NASA Glenn Research Center’s public engagement team member Matt Baeslack helps students better understand solar eclipses by showing them how to make their own handheld solar eclipse viewer to use for the event.
Credit: NASA/Chris Hartensine
NASA’s Glenn Research Center joined more than 3,200 attendees at the 27th annual Astronomy at the Beach event in Brighton, Michigan, to raise awareness of astronomy, NASA, and STEM with the public. The Great Lakes Association of Astronomy Clubs hosted the two-day event at the Island Lake State Recreational Area on Sept. 22 and 23. NASA provided a hands-on activity, information about next year’s total solar eclipse, and models with details of the Artemis program to return humans to the Moon.
Space Apps Challenge Participants Build Innovative Solutions
Cleveland Space Apps Challenge participants work on computers at NASA’s Glenn Research Center. The event drew in-person participants from a wide variety of places and online participants from all over the world.
Credit: NASA/Sara Lowthian-Hanna
NASA’s Glenn Research Center hosted the Cleveland location for NASA’s 2023 Space Apps Challenge, marking the fifth time the center has acted as a site for the hackathon. On the weekend of Oct. 7 and 8, the Cleveland event attracted 50 participants organized into 13 teams. Nine of the teams had at least some of their members on-site. Participation doubled from the previous year. The winner of the Cleveland Space Apps Challenge was Team Vulcan, a group comprised entirely of NASA Glenn interns. Their VULCAN (Virtual Utility for Locating, Containing, and Assisting Notification) Fire Response Ops app used machine learning to detect probable fires from NASA LANDSAT data and alert local emergency services and residents.
NASA’s Glenn Research Center joined the world of hot air balloons when they participated in the Albuquerque International Balloon Fiesta in New Mexico.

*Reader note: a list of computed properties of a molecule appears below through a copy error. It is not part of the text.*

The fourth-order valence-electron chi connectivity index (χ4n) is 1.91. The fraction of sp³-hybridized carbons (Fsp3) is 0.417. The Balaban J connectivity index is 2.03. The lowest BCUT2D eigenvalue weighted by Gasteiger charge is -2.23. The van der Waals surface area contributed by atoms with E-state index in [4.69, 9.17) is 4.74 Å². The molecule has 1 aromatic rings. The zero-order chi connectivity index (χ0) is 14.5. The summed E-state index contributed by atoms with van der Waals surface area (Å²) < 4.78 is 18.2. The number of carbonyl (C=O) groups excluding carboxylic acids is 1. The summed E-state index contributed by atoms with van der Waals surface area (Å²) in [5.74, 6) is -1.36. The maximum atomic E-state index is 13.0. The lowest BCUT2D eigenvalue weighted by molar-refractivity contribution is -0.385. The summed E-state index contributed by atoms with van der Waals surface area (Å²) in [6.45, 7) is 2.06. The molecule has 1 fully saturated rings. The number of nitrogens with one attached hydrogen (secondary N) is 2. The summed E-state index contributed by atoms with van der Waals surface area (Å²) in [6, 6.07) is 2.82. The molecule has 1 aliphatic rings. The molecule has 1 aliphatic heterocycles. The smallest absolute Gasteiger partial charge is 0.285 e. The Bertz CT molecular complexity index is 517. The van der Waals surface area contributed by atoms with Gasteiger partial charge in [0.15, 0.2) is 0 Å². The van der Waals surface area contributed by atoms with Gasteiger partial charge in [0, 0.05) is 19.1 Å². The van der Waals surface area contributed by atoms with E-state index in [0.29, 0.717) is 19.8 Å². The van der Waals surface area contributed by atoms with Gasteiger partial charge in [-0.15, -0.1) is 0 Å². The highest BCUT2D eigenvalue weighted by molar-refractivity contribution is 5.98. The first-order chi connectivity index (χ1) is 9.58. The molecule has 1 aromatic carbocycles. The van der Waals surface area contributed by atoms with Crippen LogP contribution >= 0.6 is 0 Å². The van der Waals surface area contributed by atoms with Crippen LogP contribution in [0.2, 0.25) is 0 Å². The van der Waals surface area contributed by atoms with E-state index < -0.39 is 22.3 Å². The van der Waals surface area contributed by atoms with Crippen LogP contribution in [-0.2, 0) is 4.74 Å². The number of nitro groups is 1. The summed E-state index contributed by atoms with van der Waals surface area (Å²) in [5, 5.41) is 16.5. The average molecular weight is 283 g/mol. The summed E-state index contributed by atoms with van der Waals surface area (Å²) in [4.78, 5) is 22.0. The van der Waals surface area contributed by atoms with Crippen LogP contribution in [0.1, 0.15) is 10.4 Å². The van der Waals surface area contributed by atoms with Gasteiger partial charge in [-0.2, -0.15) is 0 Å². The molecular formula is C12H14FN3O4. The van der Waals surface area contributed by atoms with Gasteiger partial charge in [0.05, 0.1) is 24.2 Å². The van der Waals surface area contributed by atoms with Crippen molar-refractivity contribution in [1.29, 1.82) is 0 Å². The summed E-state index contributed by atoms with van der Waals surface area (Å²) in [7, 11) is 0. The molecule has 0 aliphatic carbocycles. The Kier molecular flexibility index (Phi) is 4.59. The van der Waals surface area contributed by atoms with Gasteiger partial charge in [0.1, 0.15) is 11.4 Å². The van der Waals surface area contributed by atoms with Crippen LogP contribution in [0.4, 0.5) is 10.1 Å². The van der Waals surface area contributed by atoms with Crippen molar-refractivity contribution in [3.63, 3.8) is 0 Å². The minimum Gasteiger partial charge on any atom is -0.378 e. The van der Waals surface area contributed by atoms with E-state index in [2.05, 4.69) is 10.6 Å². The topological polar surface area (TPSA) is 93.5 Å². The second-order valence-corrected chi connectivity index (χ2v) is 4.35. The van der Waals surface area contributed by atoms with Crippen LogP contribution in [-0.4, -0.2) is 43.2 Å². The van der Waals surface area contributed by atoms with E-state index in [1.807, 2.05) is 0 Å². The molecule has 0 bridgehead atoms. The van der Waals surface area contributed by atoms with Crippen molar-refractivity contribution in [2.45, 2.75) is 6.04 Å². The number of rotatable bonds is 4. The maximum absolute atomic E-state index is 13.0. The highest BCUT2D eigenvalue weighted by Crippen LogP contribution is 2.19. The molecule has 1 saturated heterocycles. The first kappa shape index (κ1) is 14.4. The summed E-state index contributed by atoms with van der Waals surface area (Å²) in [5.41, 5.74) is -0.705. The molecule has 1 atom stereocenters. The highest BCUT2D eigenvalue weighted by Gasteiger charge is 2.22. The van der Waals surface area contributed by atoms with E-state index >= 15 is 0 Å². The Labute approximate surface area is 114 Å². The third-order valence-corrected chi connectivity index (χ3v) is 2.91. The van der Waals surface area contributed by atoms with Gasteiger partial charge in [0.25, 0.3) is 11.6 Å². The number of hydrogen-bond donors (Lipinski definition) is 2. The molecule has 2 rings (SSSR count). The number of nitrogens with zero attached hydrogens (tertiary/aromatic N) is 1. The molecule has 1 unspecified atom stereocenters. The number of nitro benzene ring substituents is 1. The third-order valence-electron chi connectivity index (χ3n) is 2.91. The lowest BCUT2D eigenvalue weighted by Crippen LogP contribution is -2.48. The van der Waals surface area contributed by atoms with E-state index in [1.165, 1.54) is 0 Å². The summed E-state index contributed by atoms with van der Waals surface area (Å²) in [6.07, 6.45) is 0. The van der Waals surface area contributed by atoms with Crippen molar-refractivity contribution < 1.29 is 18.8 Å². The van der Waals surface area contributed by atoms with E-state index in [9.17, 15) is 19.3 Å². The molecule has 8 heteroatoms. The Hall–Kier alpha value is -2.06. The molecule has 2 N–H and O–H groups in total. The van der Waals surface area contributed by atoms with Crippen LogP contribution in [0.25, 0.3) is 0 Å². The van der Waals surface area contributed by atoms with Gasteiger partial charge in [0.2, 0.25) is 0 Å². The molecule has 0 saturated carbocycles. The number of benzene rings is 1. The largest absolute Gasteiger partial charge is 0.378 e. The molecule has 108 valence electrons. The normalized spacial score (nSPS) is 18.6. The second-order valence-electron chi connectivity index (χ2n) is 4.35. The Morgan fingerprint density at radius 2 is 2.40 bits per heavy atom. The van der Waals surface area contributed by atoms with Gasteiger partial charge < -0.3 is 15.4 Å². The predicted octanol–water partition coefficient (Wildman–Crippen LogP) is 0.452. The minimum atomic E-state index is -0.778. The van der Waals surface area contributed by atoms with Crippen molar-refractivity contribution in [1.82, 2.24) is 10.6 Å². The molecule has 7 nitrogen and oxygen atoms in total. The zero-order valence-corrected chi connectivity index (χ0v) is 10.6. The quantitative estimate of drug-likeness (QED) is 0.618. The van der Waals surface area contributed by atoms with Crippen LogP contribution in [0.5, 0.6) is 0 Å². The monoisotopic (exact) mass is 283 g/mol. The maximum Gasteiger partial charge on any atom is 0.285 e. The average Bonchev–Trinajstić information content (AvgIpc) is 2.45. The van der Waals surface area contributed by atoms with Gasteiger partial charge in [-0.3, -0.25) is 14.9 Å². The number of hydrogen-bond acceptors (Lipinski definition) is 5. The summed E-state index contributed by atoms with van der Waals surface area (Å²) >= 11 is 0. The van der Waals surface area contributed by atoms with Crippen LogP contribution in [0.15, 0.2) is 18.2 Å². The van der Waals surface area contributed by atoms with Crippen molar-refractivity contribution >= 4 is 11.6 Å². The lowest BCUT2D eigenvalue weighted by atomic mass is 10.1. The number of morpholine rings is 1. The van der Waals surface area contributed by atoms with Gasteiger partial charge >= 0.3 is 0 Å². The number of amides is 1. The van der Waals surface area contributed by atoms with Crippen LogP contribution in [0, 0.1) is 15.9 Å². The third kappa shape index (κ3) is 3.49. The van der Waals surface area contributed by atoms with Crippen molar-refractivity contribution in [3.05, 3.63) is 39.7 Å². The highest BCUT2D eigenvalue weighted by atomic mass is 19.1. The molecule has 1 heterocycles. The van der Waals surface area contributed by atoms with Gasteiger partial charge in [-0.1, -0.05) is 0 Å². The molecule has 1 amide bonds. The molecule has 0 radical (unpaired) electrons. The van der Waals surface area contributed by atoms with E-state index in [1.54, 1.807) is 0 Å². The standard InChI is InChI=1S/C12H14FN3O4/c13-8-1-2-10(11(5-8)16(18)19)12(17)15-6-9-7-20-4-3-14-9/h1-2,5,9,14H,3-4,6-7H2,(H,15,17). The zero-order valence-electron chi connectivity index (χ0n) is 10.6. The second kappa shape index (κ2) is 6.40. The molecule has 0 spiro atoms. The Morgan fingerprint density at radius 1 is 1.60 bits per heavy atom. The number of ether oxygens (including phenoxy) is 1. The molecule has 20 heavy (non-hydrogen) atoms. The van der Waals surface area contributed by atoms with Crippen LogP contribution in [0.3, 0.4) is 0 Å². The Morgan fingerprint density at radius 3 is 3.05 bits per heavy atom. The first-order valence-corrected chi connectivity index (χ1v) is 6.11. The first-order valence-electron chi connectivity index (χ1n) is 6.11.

Credit: NASA/Chris Hartenstine
Members of NASA’s Glenn Research Center’s Public Engagement team traveled to New Mexico during the annular solar eclipse for the Albuquerque International Balloon Fiesta from Oct. 9 to 12. An annular solar eclipse happens when the Moon passes between the Sun and Earth, but at or near its farthest point from Earth. The team provided education about the annular eclipse as well as information about the total eclipse coming up in April 2024 and NASA’s activities centered around the once-in-a-lifetime occurrence. The team also premiered NASA Glenn’s huge graphics truss exhibit system that highlights NASA’s objectives.
Full STEAM Ahead at Challenger Learning Center
Students line up inside the Challenger Learning Center in Oregon, Ohio, to learn more about the upcoming total solar eclipse and NASA’s Artemis missions.
Credit: NASA/Heather Brown
It was Full STEAM Ahead on Oct. 14 inside the Challenger Learning Center in Oregon, Ohio, where NASA’s Glenn Research Center experts and exhibits were on hand for approximately 400 students. Students lined up throughout the day to get their glasses for the upcoming total solar eclipse in April 2024 and learn about NASA’s Artemis missions. Glenn’s Graphics and Visualization Lab provided students a rare chance to “try on” different suits using an Astronaut Spacesuit Augmented Reality (AR) app, take an AR tour of Mars’ surface using real images from the Curiosity rover, and interact with SUSAN, an innovative hybrid-electric aircraft concept designed to advance the future of sustainable flight.